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Booster Shots

Internet Blues

September 14, 1998|MARTIN MILLER

It's depressing enough that we waste our lives watching the boob tube, but now it seems there's another box to worry about--the computer. According to a study from Carnegie Mellon University, Internet users may be more likely to be lonely and socially withdrawn. Many online users beg to differ, explaining they've become more gregarious than ever on the Internet. But researchers argue that users are in denial about their social isolation. Perhaps a good way to wean yourself off the Net is to start watching more TV.

Chew on This

Americans spend about $54 billion a year on dental services and $2 billion a year on chewing gum, according to the good folks at Arm & Hammer. They put these two things together, but in a way you might not think. The company is marketing Sugar Free Dental Care: the Baking Soda Gum. The result of years of research, the gum removes an additional 25% more plaque from teeth than just plain brushing, the company claims. That's incredible. What's next? An extra fatty meat that actually lowers your cholesterol?

Men and Their Flab

Even though summer is just about gone, try to resist the temptation of putting on the pounds for the blustery winter season. The October issue of Men's Fitness offers a number of tips to trim a pound of body fat per week. Among them: Eat six small meals per day instead of three large ones, cut carbohydrate intake in half at the last meal of the day, and schedule a cheat day every so often. Oh, yeah, also do a cardiovascular workout five times or more a week and weight train three times a week. Get busy!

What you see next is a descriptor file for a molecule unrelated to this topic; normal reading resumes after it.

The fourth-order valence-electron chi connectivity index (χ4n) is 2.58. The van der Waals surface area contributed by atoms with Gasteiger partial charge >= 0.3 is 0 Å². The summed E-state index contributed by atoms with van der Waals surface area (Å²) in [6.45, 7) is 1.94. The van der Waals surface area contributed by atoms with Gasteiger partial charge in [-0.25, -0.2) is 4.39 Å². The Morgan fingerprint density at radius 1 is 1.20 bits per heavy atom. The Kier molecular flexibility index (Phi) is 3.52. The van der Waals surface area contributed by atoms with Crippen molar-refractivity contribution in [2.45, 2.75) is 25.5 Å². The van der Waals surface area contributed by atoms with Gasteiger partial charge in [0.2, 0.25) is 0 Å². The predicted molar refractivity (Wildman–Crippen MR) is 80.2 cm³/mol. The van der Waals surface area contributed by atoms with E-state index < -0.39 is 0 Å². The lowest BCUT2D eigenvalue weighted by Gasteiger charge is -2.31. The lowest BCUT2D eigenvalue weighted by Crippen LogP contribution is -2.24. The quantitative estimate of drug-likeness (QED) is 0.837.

Caveman Diet

People looking for a healthy lifestyle may need to look no further than our ancestors--the caveman and cavewoman. According to an article in the October issue of Shape magazine, our cave forebears can teach us modern sophisticates a thing or two about health and fitness. Their plant-based, nutrient-rich diet and vigorous lifestyle may have helped protect them from cancer, diabetes, hypertension, osteoporosis and other diseases, the article says. If you must eat red meat, unlike our Stone Age cousins, cook it first.

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